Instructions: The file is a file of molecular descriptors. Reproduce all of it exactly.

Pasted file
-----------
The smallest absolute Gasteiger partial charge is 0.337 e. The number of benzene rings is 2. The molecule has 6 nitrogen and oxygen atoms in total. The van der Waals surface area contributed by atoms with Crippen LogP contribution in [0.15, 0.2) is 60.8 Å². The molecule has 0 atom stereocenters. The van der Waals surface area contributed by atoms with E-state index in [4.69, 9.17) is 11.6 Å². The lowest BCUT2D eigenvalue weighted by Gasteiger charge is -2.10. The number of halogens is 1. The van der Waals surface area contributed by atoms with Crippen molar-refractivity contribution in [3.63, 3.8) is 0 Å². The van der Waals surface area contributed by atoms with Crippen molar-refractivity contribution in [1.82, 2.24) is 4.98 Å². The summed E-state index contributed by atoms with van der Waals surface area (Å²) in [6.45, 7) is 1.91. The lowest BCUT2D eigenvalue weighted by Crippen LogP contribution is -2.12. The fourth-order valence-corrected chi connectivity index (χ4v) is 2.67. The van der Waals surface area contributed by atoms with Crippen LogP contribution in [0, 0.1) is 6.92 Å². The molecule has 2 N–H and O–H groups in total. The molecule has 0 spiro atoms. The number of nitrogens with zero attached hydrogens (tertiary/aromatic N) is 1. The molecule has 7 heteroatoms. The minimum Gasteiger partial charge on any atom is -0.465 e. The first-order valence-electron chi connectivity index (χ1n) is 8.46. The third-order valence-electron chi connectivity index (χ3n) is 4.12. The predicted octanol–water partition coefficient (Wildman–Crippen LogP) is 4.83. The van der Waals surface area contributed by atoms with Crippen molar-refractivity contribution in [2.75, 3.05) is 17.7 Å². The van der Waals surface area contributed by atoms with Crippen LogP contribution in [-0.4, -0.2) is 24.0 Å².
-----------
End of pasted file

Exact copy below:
The smallest absolute Gasteiger partial charge is 0.337 e. The number of benzene rings is 2. The molecule has 6 nitrogen and oxygen atoms in total. The van der Waals surface area contributed by atoms with Crippen LogP contribution in [0.15, 0.2) is 60.8 Å². The molecule has 0 atom stereocenters. The van der Waals surface area contributed by atoms with E-state index in [4.69, 9.17) is 11.6 Å². The lowest BCUT2D eigenvalue weighted by Gasteiger charge is -2.10. The number of halogens is 1. The van der Waals surface area contributed by atoms with Crippen molar-refractivity contribution in [3.63, 3.8) is 0 Å². The van der Waals surface area contributed by atoms with Crippen molar-refractivity contribution in [1.82, 2.24) is 4.98 Å². The summed E-state index contributed by atoms with van der Waals surface area (Å²) in [6.45, 7) is 1.91. The lowest BCUT2D eigenvalue weighted by Crippen LogP contribution is -2.12. The fourth-order valence-corrected chi connectivity index (χ4v) is 2.67. The van der Waals surface area contributed by atoms with Crippen LogP contribution in [0, 0.1) is 6.92 Å². The molecule has 2 N–H and O–H groups in total. The molecule has 0 spiro atoms. The number of nitrogens with zero attached hydrogens (tertiary/aromatic N) is 1. The molecule has 7 heteroatoms. The minimum Gasteiger partial charge on any atom is -0.465 e. The first-order valence-electron chi connectivity index (χ1n) is 8.46. The third-order valence-electron chi connectivity index (χ3n) is 4.12. The predicted octanol–water partition coefficient (Wildman–Crippen LogP) is 4.83. The van der Waals surface area contributed by atoms with Crippen molar-refractivity contribution in [2.75, 3.05) is 17.7 Å². The van der Waals surface area contributed by atoms with Crippen LogP contribution in [-0.4, -0.2) is 24.0 Å².